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Sandoz v. Amgen—Biosimilars at the Supreme Court—Oral Argument

Date: 28 April 2017
Intellectual Property Alert
By: Jenna Bruce, Peter Giunta, Theodore J. Angelis, Kenneth C. Liao, Margaux L. Nair

All nine Supreme Court Justices heard argument on Wednesday, April 26, in Sandoz Inc., v. Amgen Inc.  The Supreme Court is reviewing interpretations of the Biologics Price Competition and Innovation Act (“BPCIA”)[1] made by the U.S. Court of Appeals for the Federal Circuit.[2]  Wednesday’s arguments focused on four main issues:  (1) whether the Food and Drug Administration (“FDA”) could preliminarily grant licensure prior to the expiration of the 12 year statutory period; (2) whether the notice of commercial marketing requires official licensure to be made; (3) whether the “patent dance” [3] was required by the BPCIA; and (4) whether state law could be used to enforce compliance with the “patent dance” elements of the BPCIA.  Industry watchers hope that the Supreme Court will streamline the process for getting biosimilars to market by providing increased certainty.

The BPCIA, included in the Affordable Care Act, was intended to create an FDA approval pathway for generic versions of biologic drugs similar to the pathway provided by the Hatch-Waxman Act for small molecule drugs.  The present controversy is based on Sandoz Inc. (“Sandoz”) seeking FDA approval for a generic version of Amgen’s filgrastim drug Neupogen under the BPCIA.  At its heart, the controversy stems from the interpretation of the word “shall” and of a notice requirement in 42 U.S.C. § 262 (k) and (l).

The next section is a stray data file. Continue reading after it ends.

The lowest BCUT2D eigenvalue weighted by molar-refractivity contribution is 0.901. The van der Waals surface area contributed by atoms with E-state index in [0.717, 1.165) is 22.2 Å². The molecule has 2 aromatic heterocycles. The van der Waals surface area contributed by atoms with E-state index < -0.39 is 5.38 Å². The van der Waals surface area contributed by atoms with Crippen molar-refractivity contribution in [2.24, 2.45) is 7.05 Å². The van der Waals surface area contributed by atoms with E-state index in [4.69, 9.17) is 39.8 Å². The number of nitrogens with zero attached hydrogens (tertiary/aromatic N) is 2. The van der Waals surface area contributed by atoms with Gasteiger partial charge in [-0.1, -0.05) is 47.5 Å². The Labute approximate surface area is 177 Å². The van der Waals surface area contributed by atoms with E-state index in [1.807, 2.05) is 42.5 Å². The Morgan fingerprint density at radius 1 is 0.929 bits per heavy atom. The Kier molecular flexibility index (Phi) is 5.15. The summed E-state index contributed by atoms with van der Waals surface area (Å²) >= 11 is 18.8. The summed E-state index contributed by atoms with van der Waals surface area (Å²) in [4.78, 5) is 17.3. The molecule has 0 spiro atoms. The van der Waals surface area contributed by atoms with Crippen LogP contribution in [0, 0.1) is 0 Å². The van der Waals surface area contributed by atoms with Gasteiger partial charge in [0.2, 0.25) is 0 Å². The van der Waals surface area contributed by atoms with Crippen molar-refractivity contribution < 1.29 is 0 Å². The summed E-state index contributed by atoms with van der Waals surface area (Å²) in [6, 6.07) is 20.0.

A judge in the U.S. District Court for the Northern District of California ruled in Sandoz’s favor that (1) providing Amgen with a copy of its abbreviated Biologics License Application was not required under § 262(l)(2)(A), and (2) that Sandoz’s notice of commercial marketing provided to Amgen before the FDA had approved Sandoz’s application was sufficient notice under § 262(l)(8)(A).[4] 

The Federal Circuit ruled that a biosimilar applicant must provide a notice of commercial marketing to the reference product sponsor (“sponsor”) after the biosimilar application is approved, and cannot market the biosimilar for 180 days after providing the notice.  The Federal Circuit also ruled that a biosimilar applicant need not provide a copy of its application or manufacturing information to the sponsor under section 262(l)(2)(A), and engage in the “patent dance;” if the biosimilar applicant does not provide this information, the sponsor may only bring a patent infringement litigation or a declaratory judgment action.[5]

The Supreme Court granted Sandoz’s petition for a writ of certiorari[6] to address: (1) “whether notice of commercial marketing given before [U.S. Food and Drug Administration (“FDA”)] approval can be effective;” and (2) “whether, in any event, treating [42 U.S.C. § 262(l)(8)(A)] as a stand-alone requirement and creating an injunctive remedy that delays all biosimilars by 180 days after approval is improper.”[7]  The Court also granted Amgen’s cross-petition to address (3) whether an applicant is required “to provide the [s]ponsor with a copy of its biologics license application and related manufacturing information” pursuant to 42 U.S.C. § 262(l)(2)(A) and where an applicant fails to provide such information, “is the [s]ponsor’s sole recourse to commence a declaratory judgment action . . . and/or patent-infringement action.”[8]